The second independent broadscale environmental monitoring report into salmon farming in Storm Bay has determined that fish farming has not had a system-wide influence on water quality, soft sediment, inshore reef or deep reef habitats.

Conducted by the Institute for Marine and Antarctic Studies (IMAS) the Broadscale Environmental Monitoring Program (BEMP) report assessed the potential farming impact of both Huon Aquaculture's Yellow Bluff marine lease and Tassal's West of Wedge marine lease.

Huon's CEO, Philip Wiese says the purpose of the BEMP was to document, on an ongoing basis, broadscale spatial and temporal trends in key environmental parameters.

'Pleasingly, these results showed healthy sediments, high species diversity and a healthy canopy cover at all reef sites,' says Mr Wiese. 'There was no evidence of change in the inshore and deep reef communities of Storm Bay, despite limited occurrences of enrichment status species such as epiphytic and filamentous algae.'

Mr Wiese says that while there were elevated levels of chlorophyll a at some of the 20 test sites these were all located near active marine leases, although the report also indicated the elevated levels may be the result of other nutrient inputs from the Derwent Estuary, 'Like any farming, fish farming creates localised, short-term effects which is why all leases are fallowed regularly, year-classes of fish are separated and also why every operational marine site is regularly surveyed by ROV (average every 3-4 weeks), on top of baseline surveys and annual underwater video surveys – which are provided to the EPA.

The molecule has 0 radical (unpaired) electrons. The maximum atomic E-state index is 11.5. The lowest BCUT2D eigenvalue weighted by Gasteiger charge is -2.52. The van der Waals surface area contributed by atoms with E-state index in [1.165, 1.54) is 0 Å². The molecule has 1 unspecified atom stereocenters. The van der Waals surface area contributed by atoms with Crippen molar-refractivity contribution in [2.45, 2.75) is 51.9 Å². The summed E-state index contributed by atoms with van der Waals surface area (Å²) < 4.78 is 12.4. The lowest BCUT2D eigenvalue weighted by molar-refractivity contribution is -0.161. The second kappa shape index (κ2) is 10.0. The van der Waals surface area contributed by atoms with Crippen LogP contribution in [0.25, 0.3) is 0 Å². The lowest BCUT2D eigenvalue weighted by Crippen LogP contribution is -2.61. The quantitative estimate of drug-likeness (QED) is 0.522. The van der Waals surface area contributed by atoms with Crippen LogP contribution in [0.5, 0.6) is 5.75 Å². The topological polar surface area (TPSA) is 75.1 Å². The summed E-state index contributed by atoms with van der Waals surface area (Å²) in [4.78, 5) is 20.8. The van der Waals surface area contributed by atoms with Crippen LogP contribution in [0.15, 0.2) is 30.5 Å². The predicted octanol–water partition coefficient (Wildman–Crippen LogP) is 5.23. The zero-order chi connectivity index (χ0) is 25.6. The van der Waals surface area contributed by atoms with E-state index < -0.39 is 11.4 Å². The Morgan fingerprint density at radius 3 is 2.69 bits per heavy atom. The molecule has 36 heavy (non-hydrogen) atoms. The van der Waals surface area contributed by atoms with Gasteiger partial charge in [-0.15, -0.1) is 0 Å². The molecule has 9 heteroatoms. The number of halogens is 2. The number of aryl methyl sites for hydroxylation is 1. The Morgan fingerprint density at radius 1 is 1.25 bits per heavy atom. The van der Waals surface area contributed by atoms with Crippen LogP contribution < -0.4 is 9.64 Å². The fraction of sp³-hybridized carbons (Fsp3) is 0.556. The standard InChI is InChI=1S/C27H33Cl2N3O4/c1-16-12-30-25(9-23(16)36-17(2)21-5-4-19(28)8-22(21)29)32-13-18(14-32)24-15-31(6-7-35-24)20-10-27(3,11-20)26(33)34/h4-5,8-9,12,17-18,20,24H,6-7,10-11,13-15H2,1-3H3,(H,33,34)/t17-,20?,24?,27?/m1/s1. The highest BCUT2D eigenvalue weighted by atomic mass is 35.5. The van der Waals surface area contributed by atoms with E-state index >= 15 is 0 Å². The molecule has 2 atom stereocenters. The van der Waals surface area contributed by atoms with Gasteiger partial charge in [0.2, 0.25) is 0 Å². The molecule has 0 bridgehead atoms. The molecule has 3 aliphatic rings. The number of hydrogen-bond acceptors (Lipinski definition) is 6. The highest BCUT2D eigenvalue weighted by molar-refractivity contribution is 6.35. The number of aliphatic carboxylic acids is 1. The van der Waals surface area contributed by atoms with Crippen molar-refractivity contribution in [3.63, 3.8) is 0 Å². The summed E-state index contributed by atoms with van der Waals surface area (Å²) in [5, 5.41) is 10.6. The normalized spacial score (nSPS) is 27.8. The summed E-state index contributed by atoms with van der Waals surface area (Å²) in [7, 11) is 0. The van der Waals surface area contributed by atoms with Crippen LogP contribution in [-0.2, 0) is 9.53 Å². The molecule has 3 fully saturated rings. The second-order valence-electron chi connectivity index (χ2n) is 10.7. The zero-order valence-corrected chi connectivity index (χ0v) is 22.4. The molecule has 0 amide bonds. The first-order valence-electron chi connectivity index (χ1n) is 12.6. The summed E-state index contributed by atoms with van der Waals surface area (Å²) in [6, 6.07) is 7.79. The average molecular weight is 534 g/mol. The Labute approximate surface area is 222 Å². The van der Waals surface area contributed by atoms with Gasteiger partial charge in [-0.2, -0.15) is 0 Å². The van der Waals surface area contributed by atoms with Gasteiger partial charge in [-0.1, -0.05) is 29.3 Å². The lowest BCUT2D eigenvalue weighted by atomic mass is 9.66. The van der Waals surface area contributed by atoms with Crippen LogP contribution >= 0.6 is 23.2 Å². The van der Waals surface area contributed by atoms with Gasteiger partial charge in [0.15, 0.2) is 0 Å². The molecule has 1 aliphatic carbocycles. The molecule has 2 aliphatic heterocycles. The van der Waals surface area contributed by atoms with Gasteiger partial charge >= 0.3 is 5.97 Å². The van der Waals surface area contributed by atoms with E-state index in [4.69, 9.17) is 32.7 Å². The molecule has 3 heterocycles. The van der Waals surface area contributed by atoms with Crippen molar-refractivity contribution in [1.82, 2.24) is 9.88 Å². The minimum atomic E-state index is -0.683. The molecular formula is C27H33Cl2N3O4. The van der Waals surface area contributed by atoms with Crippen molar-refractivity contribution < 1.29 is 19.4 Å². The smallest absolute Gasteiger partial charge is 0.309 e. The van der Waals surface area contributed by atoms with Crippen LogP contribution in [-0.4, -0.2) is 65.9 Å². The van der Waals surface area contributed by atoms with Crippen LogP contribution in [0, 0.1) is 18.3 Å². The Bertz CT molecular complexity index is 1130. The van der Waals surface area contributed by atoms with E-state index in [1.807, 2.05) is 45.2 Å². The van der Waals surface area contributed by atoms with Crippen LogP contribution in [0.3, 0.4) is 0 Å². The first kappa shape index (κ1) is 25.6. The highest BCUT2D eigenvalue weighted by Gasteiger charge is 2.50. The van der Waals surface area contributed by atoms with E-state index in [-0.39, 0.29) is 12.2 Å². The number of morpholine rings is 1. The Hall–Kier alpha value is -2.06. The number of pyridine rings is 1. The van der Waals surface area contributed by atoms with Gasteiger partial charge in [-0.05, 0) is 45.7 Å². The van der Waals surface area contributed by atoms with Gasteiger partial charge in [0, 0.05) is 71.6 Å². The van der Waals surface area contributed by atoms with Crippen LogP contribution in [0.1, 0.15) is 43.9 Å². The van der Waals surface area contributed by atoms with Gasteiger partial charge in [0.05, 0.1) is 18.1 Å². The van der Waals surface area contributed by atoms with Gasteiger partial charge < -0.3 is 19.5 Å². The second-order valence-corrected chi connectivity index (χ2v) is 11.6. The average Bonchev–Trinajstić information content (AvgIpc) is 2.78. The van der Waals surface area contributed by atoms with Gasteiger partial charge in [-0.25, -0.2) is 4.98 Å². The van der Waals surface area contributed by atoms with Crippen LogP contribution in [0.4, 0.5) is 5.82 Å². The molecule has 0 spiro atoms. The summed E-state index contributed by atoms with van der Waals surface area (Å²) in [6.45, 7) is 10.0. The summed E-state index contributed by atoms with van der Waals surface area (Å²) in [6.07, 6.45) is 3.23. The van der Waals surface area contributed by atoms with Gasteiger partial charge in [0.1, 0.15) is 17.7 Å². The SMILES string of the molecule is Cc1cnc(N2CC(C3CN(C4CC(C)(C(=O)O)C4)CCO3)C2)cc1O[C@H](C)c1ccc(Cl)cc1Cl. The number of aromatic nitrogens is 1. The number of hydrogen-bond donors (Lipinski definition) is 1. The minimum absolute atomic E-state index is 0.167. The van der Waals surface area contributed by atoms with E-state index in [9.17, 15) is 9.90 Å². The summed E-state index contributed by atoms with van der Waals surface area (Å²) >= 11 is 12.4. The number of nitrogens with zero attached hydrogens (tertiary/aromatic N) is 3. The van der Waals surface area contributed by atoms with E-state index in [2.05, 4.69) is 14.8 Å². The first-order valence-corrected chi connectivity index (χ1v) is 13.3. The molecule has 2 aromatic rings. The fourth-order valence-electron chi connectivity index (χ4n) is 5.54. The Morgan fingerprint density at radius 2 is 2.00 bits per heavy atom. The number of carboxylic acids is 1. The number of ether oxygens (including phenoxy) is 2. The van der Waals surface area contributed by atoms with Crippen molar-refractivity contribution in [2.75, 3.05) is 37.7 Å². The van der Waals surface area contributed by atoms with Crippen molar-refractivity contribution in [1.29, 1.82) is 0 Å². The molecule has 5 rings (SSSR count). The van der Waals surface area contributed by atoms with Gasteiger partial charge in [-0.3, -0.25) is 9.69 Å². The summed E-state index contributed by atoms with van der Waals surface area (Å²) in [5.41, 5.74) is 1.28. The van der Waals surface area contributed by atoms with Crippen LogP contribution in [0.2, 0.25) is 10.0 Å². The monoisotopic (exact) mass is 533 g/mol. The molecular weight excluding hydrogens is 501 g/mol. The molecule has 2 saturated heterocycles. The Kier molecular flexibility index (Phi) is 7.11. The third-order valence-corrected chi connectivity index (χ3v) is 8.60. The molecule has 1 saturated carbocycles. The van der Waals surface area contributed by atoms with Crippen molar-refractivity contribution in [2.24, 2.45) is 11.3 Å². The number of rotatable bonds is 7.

'Storm Bay is a dynamic water system and one that is well suited for fish farming, which is why Huon was the first salmon farmer to move into the waters in 2014. The impacts of farming are well understood both beneath pens, 35 metres outside the leases, and now we are better understanding the broader farming area, through this important monitoring tool,' he says. 'The results of this BEMP reinforce the results from the first BEMP issued in July 2021 which confirmed no impact on surrounding habitats in Storm Bay had been detected.'

Research across Storm Bay is ongoing through the State Government commissioned suite of environmental modelling research undertaken by IMAS and CSIRO.

Mr Wiese says that the results are publicly available via the EPA website, 'People can see for themselves, from a reliable and independent research institution, that 7+ years of salmon farming has not had an impact.'

The BEMP was initiated in August 2019 to provide knowledge and information about the surrounding habitats in Storm Bay while a similar BEMP program has also been operating in the D'Entrecasteaux Channel and Huon Estuary since 2009.

Visit the Huon Aquaculture website, HERE.

Image credit: Apasciuto on Flickr
(CC BY 2.0)

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